If you want to talk about ancient history, let's go back a couple of centuries to the time when the Founding Fathers were designing the system of government for this new country. Chief among their concerns was due process for people who were accused of crimes. They realized that, no matter how utopian they believed their new land to be, people are still people, and some of them will commit crimes. They wanted a government that would treat all who were accused of crimes to be treated fairly.

There had to be an actual crime, not speculation about what may or may not have been done; there had to be evidence showing that a crime had been committed (if, for example, a person disappears under suspicious circumstances, that disappearance cannot be treated as a homicide unless a body has been found). Witnesses were probably considered the best evidence at first, and they're still valuable, but as forensic evidence gained credibility, its stock in criminal cases rose considerably. When I was in high school, DNA was still in a limbo state, legally speaking. Today it is the coin of the realm.

Fast forward to Watergate.

Where shall I begin? Well, let's start with the fact that the Watergate investigation really began when Bob Woodward was covering the arraignment of the Watergate burglars in June 1972 for the Washington Post — more than a year before the Saturday Night Massacre. Burglary is definitely a crime. Everyone knew a crime had been committed when five men were arrested in the Democrats' national headquarters in the wee hours of a Saturday morning. That was certainly a suspicious thing, but curiosity was really aroused when a paper trail revealed that some of the burglars were linked to Richard Nixon's White House.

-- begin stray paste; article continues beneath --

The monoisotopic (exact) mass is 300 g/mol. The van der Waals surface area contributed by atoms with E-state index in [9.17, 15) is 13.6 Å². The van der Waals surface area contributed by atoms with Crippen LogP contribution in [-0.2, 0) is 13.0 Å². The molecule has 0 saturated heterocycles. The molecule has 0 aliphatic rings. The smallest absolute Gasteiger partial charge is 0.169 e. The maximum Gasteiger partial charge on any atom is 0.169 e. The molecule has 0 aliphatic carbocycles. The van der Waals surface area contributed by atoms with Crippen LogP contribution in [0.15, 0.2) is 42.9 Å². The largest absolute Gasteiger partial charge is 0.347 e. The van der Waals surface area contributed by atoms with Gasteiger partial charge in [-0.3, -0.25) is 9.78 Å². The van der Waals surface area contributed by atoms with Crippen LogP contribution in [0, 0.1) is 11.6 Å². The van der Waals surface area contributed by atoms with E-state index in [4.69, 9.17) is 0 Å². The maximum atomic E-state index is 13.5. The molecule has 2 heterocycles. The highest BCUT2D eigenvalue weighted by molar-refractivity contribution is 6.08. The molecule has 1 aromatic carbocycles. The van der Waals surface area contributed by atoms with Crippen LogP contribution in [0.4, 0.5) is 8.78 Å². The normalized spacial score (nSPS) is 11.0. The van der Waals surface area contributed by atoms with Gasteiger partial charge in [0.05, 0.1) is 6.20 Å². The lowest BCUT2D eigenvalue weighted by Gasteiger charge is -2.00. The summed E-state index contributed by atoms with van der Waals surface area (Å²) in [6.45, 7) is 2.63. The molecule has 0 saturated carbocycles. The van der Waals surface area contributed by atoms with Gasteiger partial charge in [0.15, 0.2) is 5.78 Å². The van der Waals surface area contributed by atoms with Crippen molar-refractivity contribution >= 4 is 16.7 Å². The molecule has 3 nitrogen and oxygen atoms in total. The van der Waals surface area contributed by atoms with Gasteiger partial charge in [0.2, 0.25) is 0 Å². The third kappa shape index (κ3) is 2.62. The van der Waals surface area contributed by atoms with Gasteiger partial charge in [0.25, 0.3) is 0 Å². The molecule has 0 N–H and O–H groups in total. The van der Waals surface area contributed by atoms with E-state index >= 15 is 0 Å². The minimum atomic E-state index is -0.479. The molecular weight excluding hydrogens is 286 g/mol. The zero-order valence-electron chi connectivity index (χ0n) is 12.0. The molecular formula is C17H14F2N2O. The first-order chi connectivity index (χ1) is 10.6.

That was the root of the investigation. A crime. Not speculation that a crime may have been committed but evidence of an actual crime. Just as the Founding Fathers intended. Facts were deciding the case. Not emotion. Not rumor. Not innuendo. Not hearsay.

And it was the question of how potential evidence in the investigation of that crime was to be handled that ultimately led to the Saturday Night Massacre.

Let's back up just a little here.

In July 1973, it was revealed during the Senate Watergate hearings that there had been a taping system in the Oval Office, a system that was activated by sound. Only four people, I think, knew of the existence of this taping system, and one of them was Richard Nixon.

Anyway, this system had been secretly recording conversations Nixon had with his top aides for a few years. Special prosecutor Archibald Cox issued a subpoena for tapes of conversations believed to be relevant to the Watergate investigation, mostly based on testimony from former White House counsel John Dean; fewer than 6% of the tapes related to Watergate — many of the recorded conversations, for example, dealt with plans for Nixon's trips to China and Russia — and thus were irrelevant to the investigation, but the tapes Cox sought were expected to prove or disprove Dean's testimony, which had been remarkably specific as to the dates of conversations and what was said in those conversations.